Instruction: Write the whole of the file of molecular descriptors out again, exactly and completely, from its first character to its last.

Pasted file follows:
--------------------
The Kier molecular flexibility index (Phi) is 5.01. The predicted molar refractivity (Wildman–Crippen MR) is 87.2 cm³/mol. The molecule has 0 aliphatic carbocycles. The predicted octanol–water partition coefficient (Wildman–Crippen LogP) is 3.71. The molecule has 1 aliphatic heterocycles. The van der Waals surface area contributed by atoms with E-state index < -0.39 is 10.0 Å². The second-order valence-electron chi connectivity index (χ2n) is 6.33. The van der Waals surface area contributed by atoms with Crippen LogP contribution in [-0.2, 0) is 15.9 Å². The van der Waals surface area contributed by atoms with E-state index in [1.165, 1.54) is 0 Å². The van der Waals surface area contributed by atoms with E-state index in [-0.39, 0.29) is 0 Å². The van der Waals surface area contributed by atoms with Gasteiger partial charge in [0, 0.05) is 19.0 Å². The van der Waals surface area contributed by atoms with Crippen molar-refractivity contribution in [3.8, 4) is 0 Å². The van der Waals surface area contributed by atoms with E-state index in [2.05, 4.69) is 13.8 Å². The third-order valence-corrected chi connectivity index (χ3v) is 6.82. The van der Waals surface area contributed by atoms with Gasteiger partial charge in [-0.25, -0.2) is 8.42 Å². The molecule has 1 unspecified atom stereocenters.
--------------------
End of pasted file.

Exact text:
The Kier molecular flexibility index (Phi) is 5.01. The predicted molar refractivity (Wildman–Crippen MR) is 87.2 cm³/mol. The molecule has 0 aliphatic carbocycles. The predicted octanol–water partition coefficient (Wildman–Crippen LogP) is 3.71. The molecule has 1 aliphatic heterocycles. The van der Waals surface area contributed by atoms with E-state index < -0.39 is 10.0 Å². The second-order valence-electron chi connectivity index (χ2n) is 6.33. The van der Waals surface area contributed by atoms with Crippen LogP contribution in [-0.2, 0) is 15.9 Å². The van der Waals surface area contributed by atoms with E-state index in [1.165, 1.54) is 0 Å². The van der Waals surface area contributed by atoms with E-state index in [-0.39, 0.29) is 0 Å². The van der Waals surface area contributed by atoms with Gasteiger partial charge in [0, 0.05) is 19.0 Å². The van der Waals surface area contributed by atoms with Crippen molar-refractivity contribution in [3.8, 4) is 0 Å². The van der Waals surface area contributed by atoms with E-state index in [2.05, 4.69) is 13.8 Å². The third-order valence-corrected chi connectivity index (χ3v) is 6.82. The van der Waals surface area contributed by atoms with Gasteiger partial charge in [-0.25, -0.2) is 8.42 Å². The molecule has 1 unspecified atom stereocenters.